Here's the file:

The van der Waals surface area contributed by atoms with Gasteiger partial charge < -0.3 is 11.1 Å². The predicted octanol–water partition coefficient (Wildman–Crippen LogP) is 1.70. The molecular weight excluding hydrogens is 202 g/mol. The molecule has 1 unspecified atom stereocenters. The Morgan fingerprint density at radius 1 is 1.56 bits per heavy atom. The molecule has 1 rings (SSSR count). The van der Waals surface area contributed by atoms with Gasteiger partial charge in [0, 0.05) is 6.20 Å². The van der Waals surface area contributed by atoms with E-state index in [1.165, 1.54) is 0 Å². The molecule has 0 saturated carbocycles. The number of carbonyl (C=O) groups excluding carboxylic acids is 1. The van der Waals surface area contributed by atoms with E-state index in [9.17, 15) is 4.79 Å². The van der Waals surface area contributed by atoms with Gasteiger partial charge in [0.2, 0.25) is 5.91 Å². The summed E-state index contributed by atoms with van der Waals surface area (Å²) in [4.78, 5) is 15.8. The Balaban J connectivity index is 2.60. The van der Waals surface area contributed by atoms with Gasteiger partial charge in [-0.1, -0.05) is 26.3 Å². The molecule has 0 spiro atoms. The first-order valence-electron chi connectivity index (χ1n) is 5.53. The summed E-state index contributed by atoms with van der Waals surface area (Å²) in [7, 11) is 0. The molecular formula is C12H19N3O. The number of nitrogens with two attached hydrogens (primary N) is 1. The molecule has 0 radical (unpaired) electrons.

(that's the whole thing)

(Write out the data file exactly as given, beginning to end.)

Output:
The van der Waals surface area contributed by atoms with Gasteiger partial charge < -0.3 is 11.1 Å². The predicted octanol–water partition coefficient (Wildman–Crippen LogP) is 1.70. The molecular weight excluding hydrogens is 202 g/mol. The molecule has 1 unspecified atom stereocenters. The Morgan fingerprint density at radius 1 is 1.56 bits per heavy atom. The molecule has 1 rings (SSSR count). The van der Waals surface area contributed by atoms with Gasteiger partial charge in [0, 0.05) is 6.20 Å². The van der Waals surface area contributed by atoms with E-state index in [1.165, 1.54) is 0 Å². The molecule has 0 saturated carbocycles. The number of carbonyl (C=O) groups excluding carboxylic acids is 1. The van der Waals surface area contributed by atoms with E-state index in [9.17, 15) is 4.79 Å². The van der Waals surface area contributed by atoms with Gasteiger partial charge in [0.2, 0.25) is 5.91 Å². The summed E-state index contributed by atoms with van der Waals surface area (Å²) in [4.78, 5) is 15.8. The Balaban J connectivity index is 2.60. The van der Waals surface area contributed by atoms with Gasteiger partial charge in [-0.1, -0.05) is 26.3 Å². The molecule has 0 spiro atoms. The first-order valence-electron chi connectivity index (χ1n) is 5.53. The summed E-state index contributed by atoms with van der Waals surface area (Å²) in [7, 11) is 0. The molecular formula is C12H19N3O. The number of nitrogens with two attached hydrogens (primary N) is 1. The molecule has 0 radical (unpaired) electrons.